Millions cling on to hope as drought conditions worsen in Kenya

تم النشر: 10 فبراير 2017 9:05 CET

By Noellah Musundi, Kenya Red Cross Society


Kenya is currently facing serious drought conditions, a situation that has put about 2.7 million people at risk of hunger.


Some of the affected people are just hoping against hope that somehow the situation will improve, or, that some good Samaritans will appear.


Sadly, many others have already given up.


“The worst and saddest thing is that some people have committed suicide as they could not deal with the suffering, and not one but a number of them,” said Umuro Katelo, a resident of Dukana, Marsabit county.


Marsabit, a county in the north of Kenya, is one of the worst-affected areas of Kenya. Others include Garissa, Isiolo, Marsabit, Kilifi, Kwale, Tana River, Lamu, Mandera, Wajir, Samburu, Turkana, West Pokot and Baringo. All these areas are at the alarm stage of drought classification.


The drought crisis in Marsabit has reached alarming levels. A visit to the area may easily be traumatizing to the fainthearted due to the human misery evident on the faces and bodies of children, women and men whose only choice is to learn how to survive on empty stomachs.


 “We have countless challenges. The drought has dried up all our water sources, wiped out our pastures and livestock. The effects are severe and are causing mental problems to some people,”added Katelo as he pleaded for help from the government and humanitarian organizations.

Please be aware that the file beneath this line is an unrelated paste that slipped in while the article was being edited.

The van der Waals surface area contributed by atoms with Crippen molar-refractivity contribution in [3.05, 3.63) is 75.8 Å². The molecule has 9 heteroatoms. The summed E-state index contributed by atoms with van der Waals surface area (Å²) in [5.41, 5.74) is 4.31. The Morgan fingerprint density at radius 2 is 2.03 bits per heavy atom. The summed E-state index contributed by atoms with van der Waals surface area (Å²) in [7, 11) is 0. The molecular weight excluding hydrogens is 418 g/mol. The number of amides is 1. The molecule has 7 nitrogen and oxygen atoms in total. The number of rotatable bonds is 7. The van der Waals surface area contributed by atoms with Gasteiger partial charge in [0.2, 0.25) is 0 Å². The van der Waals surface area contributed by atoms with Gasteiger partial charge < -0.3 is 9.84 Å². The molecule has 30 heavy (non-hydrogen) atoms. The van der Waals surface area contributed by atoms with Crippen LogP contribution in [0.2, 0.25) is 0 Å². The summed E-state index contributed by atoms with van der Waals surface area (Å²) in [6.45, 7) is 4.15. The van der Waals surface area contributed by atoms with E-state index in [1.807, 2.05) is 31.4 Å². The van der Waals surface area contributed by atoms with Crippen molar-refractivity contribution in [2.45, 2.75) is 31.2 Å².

As part of Kenya Red Cross Society (KRCS) interventions, a first appeal was launched in November 2016 to support 114,620 people in five counties (Kilifi, Kwale, Garissa, Tana River and Makueni) reaching 53,832 people. At the time, 1.3 million people were in need of assistance. Now, with an increase to 2.7 million people requiring assistance, KRCS has since revised the appeal in order to target 340,786 people in 13 counties currently at the alarm stage.


Alidema Galgalo, is another resident of Marsabit county who has lost a total of 80 animals out of 115 he owned before the drought.


“I have lost 80 animals and even the 35 left are weak,” said Galgalo.  “At this rate, I doubt they will survive past the month of February,” he added with a look of desperation on his face.


Those affected by the drought like Galgalo have been targeted through KRCS interventions with a focus on five key areas; nutrition; direct cash transfers; conditional food vouchers; rehabilitation of key communal watering points; as well as livestock offtake and slaughter.


KRCS continues to respond to the needs of affected communities.


A total of 87,500 people have so far benefitted from cash transfers; 37,500 from food vouchers; another 25,000 from direct food assistance. In addition, 85,000 people have benefitted from animal destocking. Under KRCS health and nutrition, water, sanitation and hygiene programme, a total of 340,786 have been reached.


KRCS has equally launched a resource mobilization campaign dubbed #EmbraceA Family, a social media campaign that calls on all Kenyans, partners and stakeholders to support KRCS in raising drought mitigation funds.

It takes 3000 Kenya shillings (about 30 US dollars) to support one family per month. KRCS is urging well-wishers to embrace either one or more than one family.  


According to experts, there is a possibility of a prolonged drought spell until April 2017.